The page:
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This is a post about the implementation of data types in the programming language Haskell. If you haven’t heard about that, you can proabably safely skip it.

For a while I have been thinking: Isn’t there a way to get rid of the intermediate `Maybe`

construct in a common expression like `fromMaybe default . lookup. `

It seems that a way to do that would be to pass more information to the `Maybe`

-generating function: What to do with a `Just`

-Value, and what to return in case of `Nothing`

. This leads to a new definion of the `Maybe`

data type as a function. Later I discovered that this seems to work for any algebraic data type.

This is probably nothing new, but I was offline at the time of writing, so I didn’t check. This means that this might also be total rubbish. Enjoy.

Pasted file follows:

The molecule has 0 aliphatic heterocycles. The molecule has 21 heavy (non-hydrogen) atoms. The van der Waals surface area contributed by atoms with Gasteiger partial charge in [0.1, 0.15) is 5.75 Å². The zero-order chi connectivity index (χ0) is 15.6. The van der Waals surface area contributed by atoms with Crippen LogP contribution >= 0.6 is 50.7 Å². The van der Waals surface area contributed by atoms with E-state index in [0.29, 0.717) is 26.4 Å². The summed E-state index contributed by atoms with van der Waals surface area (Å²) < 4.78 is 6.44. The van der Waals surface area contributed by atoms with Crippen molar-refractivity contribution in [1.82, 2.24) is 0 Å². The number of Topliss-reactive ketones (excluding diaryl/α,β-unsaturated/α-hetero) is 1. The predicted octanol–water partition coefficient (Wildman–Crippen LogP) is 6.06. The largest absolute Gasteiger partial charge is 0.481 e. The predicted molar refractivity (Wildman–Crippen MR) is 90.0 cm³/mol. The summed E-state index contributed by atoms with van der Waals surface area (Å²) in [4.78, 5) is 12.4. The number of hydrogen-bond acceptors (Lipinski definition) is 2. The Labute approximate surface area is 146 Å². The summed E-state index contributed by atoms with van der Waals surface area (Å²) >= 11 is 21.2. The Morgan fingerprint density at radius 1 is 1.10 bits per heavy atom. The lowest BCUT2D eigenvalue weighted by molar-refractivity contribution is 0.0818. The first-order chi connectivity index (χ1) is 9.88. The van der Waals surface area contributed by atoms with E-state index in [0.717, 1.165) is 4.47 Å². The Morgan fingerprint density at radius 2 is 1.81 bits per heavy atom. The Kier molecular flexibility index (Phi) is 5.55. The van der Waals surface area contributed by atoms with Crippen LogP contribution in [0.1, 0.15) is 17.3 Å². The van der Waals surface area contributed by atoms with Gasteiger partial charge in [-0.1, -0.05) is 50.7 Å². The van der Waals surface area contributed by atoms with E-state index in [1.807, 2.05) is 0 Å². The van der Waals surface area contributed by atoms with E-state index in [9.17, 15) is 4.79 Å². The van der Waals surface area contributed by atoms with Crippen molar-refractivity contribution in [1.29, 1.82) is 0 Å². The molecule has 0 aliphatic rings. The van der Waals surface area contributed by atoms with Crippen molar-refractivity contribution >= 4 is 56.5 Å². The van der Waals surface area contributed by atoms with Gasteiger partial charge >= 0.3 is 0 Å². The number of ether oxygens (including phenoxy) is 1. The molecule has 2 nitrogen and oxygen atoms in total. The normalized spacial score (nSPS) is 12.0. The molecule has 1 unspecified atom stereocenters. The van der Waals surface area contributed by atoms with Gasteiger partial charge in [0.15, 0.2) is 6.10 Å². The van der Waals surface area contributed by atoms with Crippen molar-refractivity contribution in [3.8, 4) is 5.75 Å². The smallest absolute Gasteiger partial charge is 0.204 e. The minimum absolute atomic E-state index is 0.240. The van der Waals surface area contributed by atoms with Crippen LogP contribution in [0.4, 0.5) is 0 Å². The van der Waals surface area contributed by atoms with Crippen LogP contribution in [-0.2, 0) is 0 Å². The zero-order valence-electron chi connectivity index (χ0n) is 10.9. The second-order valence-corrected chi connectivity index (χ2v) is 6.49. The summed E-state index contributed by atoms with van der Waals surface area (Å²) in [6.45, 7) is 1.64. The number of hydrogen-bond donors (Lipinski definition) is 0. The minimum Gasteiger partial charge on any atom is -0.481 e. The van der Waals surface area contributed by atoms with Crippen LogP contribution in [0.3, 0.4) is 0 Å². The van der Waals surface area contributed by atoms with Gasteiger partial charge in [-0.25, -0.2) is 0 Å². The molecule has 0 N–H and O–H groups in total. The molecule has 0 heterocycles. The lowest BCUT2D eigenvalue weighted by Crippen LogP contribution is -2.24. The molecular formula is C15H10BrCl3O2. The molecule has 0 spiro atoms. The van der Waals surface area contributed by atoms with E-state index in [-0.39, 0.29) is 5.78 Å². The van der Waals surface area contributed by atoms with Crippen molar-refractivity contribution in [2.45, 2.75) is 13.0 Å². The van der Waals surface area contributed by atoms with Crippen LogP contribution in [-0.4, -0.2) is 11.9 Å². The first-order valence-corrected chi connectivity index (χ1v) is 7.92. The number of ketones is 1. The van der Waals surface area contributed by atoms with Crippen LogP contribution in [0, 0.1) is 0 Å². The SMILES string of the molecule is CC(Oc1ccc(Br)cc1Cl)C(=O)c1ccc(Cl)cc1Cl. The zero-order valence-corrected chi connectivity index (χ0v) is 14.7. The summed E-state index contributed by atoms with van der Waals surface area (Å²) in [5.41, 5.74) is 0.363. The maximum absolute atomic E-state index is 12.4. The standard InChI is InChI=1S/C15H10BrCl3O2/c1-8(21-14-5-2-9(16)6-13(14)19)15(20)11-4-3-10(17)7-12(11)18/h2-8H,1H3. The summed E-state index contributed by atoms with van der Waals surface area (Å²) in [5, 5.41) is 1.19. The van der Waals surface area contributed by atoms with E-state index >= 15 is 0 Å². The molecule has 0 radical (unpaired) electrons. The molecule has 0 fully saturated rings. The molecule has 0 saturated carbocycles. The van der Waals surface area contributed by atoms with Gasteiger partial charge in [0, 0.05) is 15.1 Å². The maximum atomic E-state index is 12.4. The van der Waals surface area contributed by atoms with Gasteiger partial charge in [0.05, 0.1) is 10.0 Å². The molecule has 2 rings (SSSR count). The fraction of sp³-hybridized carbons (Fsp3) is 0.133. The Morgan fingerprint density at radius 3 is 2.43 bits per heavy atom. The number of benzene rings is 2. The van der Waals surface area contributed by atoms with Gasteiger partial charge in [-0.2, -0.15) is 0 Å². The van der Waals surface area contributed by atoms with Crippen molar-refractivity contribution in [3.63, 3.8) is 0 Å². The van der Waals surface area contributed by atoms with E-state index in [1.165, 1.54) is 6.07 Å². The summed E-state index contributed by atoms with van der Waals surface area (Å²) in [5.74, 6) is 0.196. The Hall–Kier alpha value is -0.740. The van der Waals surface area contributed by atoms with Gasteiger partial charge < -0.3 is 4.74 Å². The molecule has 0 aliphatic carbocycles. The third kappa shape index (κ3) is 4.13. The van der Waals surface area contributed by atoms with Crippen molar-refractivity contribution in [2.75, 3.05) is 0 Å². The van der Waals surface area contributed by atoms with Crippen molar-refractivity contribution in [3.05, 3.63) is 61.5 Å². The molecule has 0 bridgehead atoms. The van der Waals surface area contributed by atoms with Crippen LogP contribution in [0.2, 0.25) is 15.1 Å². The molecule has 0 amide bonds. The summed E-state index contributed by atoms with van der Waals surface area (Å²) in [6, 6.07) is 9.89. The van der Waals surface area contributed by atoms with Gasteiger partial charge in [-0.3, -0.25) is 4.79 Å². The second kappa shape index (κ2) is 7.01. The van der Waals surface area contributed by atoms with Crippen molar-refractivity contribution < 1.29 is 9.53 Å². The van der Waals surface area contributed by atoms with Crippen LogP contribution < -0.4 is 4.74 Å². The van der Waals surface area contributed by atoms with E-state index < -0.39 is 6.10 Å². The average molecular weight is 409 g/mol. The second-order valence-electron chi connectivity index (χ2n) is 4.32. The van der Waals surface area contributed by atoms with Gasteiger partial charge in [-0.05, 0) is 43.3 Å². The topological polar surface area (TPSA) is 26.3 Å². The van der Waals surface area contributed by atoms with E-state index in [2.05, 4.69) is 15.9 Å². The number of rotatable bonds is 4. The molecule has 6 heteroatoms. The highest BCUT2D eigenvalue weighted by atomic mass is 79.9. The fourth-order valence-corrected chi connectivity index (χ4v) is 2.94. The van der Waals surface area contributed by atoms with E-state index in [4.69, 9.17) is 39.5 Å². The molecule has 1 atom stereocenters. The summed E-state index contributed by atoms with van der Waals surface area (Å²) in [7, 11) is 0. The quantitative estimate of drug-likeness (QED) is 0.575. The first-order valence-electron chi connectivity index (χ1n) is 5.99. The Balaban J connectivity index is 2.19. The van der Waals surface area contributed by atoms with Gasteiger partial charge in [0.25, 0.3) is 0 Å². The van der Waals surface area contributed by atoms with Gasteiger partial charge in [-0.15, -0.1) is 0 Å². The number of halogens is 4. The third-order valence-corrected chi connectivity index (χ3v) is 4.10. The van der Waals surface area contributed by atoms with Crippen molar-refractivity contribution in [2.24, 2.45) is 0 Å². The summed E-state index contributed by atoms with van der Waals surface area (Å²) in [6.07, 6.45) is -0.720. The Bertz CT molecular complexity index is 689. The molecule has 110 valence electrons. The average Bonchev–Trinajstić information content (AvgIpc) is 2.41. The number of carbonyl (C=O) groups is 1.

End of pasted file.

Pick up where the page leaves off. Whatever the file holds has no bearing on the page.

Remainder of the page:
- “Algebraic Data Type Done Differently” (PDF-File)
- “Algebraic Data Type Done Differently” (Literate Haskell Source / LaTeX Source)

Update: Several responses in the “haskell-cafe”-list told me that I just re-invented Curch-Encoding. Nice :-)

This is, in fact, the standard way of encoding datatypes in the lambda calculus (which has only functions). It's quite flexible, as you'll see if you start playing around.

#1 Dylan Thurston am 2007-03-08T00:06:40+00:00

Have something to say? You can post a comment by sending an e-Mail to me at <mail@joachim-breitner.de>, and I will include it here.